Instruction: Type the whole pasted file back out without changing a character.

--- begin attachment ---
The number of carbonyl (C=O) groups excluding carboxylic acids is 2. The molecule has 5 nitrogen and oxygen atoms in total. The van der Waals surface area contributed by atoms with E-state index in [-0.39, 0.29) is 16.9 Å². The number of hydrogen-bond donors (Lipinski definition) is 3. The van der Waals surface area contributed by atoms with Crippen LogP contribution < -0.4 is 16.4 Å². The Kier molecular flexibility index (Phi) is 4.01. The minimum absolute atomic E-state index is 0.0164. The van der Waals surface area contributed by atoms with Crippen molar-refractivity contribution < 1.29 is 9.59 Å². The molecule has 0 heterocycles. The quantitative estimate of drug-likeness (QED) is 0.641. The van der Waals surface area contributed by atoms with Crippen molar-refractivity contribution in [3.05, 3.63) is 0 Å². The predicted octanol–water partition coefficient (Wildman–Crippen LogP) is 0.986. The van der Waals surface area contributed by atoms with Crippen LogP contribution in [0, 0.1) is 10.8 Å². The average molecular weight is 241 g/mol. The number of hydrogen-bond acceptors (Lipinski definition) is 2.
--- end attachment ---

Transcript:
The number of carbonyl (C=O) groups excluding carboxylic acids is 2. The molecule has 5 nitrogen and oxygen atoms in total. The van der Waals surface area contributed by atoms with E-state index in [-0.39, 0.29) is 16.9 Å². The number of hydrogen-bond donors (Lipinski definition) is 3. The van der Waals surface area contributed by atoms with Crippen LogP contribution < -0.4 is 16.4 Å². The Kier molecular flexibility index (Phi) is 4.01. The minimum absolute atomic E-state index is 0.0164. The van der Waals surface area contributed by atoms with Crippen molar-refractivity contribution < 1.29 is 9.59 Å². The molecule has 0 heterocycles. The quantitative estimate of drug-likeness (QED) is 0.641. The van der Waals surface area contributed by atoms with Crippen molar-refractivity contribution in [3.05, 3.63) is 0 Å². The predicted octanol–water partition coefficient (Wildman–Crippen LogP) is 0.986. The van der Waals surface area contributed by atoms with Crippen LogP contribution in [0, 0.1) is 10.8 Å². The average molecular weight is 241 g/mol. The number of hydrogen-bond acceptors (Lipinski definition) is 2.